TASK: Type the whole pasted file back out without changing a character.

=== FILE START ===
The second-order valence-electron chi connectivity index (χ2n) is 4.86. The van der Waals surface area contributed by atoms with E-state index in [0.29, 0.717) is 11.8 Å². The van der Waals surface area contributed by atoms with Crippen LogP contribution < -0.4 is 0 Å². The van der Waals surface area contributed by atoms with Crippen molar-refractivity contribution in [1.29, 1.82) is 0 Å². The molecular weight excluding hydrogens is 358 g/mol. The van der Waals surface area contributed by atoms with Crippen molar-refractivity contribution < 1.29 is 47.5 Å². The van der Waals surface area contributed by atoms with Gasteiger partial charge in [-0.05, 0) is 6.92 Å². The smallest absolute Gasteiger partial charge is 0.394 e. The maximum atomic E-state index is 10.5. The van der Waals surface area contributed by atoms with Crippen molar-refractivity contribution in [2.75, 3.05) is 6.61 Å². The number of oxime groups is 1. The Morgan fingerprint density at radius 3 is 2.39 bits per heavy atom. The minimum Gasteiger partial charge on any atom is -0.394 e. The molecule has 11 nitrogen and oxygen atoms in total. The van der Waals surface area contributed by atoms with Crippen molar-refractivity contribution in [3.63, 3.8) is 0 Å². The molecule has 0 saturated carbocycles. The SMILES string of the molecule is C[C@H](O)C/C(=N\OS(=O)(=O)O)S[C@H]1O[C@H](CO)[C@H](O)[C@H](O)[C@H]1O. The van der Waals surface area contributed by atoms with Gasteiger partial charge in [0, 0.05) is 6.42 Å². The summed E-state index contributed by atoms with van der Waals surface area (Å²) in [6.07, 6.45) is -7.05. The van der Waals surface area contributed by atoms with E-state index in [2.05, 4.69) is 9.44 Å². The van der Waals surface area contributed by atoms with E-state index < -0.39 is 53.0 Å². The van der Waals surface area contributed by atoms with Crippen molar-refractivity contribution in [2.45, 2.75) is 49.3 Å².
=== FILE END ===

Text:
The second-order valence-electron chi connectivity index (χ2n) is 4.86. The van der Waals surface area contributed by atoms with E-state index in [0.29, 0.717) is 11.8 Å². The van der Waals surface area contributed by atoms with Crippen LogP contribution < -0.4 is 0 Å². The van der Waals surface area contributed by atoms with Crippen molar-refractivity contribution in [1.29, 1.82) is 0 Å². The molecular weight excluding hydrogens is 358 g/mol. The van der Waals surface area contributed by atoms with Crippen molar-refractivity contribution < 1.29 is 47.5 Å². The van der Waals surface area contributed by atoms with Gasteiger partial charge in [-0.05, 0) is 6.92 Å². The smallest absolute Gasteiger partial charge is 0.394 e. The maximum atomic E-state index is 10.5. The van der Waals surface area contributed by atoms with Crippen molar-refractivity contribution in [2.75, 3.05) is 6.61 Å². The number of oxime groups is 1. The Morgan fingerprint density at radius 3 is 2.39 bits per heavy atom. The minimum Gasteiger partial charge on any atom is -0.394 e. The molecule has 11 nitrogen and oxygen atoms in total. The van der Waals surface area contributed by atoms with Crippen molar-refractivity contribution in [3.63, 3.8) is 0 Å². The molecule has 0 saturated carbocycles. The SMILES string of the molecule is C[C@H](O)C/C(=N\OS(=O)(=O)O)S[C@H]1O[C@H](CO)[C@H](O)[C@H](O)[C@H]1O. The van der Waals surface area contributed by atoms with Gasteiger partial charge in [0, 0.05) is 6.42 Å². The summed E-state index contributed by atoms with van der Waals surface area (Å²) in [6.07, 6.45) is -7.05. The van der Waals surface area contributed by atoms with E-state index in [2.05, 4.69) is 9.44 Å². The van der Waals surface area contributed by atoms with E-state index < -0.39 is 53.0 Å². The van der Waals surface area contributed by atoms with Crippen molar-refractivity contribution in [2.45, 2.75) is 49.3 Å².